Wednesday, April 15, 2009

Columbus Tea Party, 4/15/09 P.M., Part 2

Is this what ails America, or is this America?

COLUMBUS, OHIO (AGC News) Despite the cool misty April air 2,500 men, women and children showed up with their signs, their voices and their enthusiasm to make a statement. Last month 250 people rallied at the first Columbus Tea Party. This evening that amount increased ten-fold. People were serious about their displeasure with the President and the 111th Congresses' actions taken these last 100 days. The signs as one speaker, local radio personality Dirk Thompson, indicated, that the signs help up by many in the crowd were the 'teleprompters' that spoke loud and clear - stop the bailouts, stop the stimulus, stop the pork, stop the move to socialism, respect the constitution, and respect future generations by avoiding saddling them to burdensome senseless debt, and preserve the values that made America great in the first place including our Christian heritage.
Former Congressman John Kasich spoke for a little less than 10 minutes. Chants of "Run, John, Run" cascaded through the crowd, before and after he spoke. It was obvious many in the crowd want him to replace the liberal darling, liberal spending, and not so reverend, Governor Ted Strickland.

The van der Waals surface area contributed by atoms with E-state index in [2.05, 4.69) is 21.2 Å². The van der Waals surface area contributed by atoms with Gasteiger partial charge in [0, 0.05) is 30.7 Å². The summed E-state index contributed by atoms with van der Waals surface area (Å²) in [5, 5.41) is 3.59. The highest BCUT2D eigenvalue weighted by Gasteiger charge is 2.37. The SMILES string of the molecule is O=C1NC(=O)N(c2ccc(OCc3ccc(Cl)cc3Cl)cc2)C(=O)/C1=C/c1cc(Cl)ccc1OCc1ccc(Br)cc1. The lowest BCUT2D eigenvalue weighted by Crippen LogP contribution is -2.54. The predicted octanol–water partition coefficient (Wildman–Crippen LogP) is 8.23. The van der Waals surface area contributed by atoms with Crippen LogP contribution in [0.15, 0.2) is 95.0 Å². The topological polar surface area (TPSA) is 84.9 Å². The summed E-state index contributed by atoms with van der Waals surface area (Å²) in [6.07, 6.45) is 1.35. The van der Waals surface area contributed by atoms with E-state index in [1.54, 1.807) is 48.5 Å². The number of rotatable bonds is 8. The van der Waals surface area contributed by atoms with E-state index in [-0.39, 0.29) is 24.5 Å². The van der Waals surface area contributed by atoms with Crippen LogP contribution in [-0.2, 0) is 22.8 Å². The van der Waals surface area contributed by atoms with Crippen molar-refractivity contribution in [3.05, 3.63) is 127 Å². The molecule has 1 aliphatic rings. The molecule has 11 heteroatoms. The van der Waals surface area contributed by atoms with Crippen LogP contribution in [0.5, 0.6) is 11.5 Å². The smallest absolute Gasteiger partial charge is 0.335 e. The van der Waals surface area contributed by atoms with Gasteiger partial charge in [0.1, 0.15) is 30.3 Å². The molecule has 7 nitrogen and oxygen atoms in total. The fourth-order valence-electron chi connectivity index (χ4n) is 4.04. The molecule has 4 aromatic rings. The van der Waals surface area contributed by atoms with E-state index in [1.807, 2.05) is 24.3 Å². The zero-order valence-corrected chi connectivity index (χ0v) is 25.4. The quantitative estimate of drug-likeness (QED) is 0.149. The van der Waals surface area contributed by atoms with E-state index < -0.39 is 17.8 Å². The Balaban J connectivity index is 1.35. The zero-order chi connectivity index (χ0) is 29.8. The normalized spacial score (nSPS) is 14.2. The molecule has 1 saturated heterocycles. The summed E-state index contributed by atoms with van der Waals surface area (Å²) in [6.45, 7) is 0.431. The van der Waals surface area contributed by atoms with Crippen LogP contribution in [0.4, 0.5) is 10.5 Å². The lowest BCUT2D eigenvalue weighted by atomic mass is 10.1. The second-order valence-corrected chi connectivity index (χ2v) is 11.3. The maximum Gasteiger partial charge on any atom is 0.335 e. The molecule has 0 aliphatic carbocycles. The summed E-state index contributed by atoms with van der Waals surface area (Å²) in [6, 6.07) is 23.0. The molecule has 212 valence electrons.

Speaker after speaker indicated that this evening's TEA Party Protest/Rally was just the beginning, an early stage of a movement to take back America from the radicals who wrested it away from an apathetic, disengaged electorate. I understand that perhaps the next big event will be an Independence Day Tea Party, which makes a whole lot of sense. In the meantime, it is incumbent upon all of us to do all we can to tell the 'Yes, We Can' crowd by our resistance and activism, 'Not so fast,' and 'No, You Don't!'

Nationwide TEA Parties Calling Congress & the President

Tax & Spending Today Impacts Tomorrow

The Missing Link

Always a Bad Choice, Choose Free Enterprise!

Patrick Henry, Updated for 2009

We've been short-changed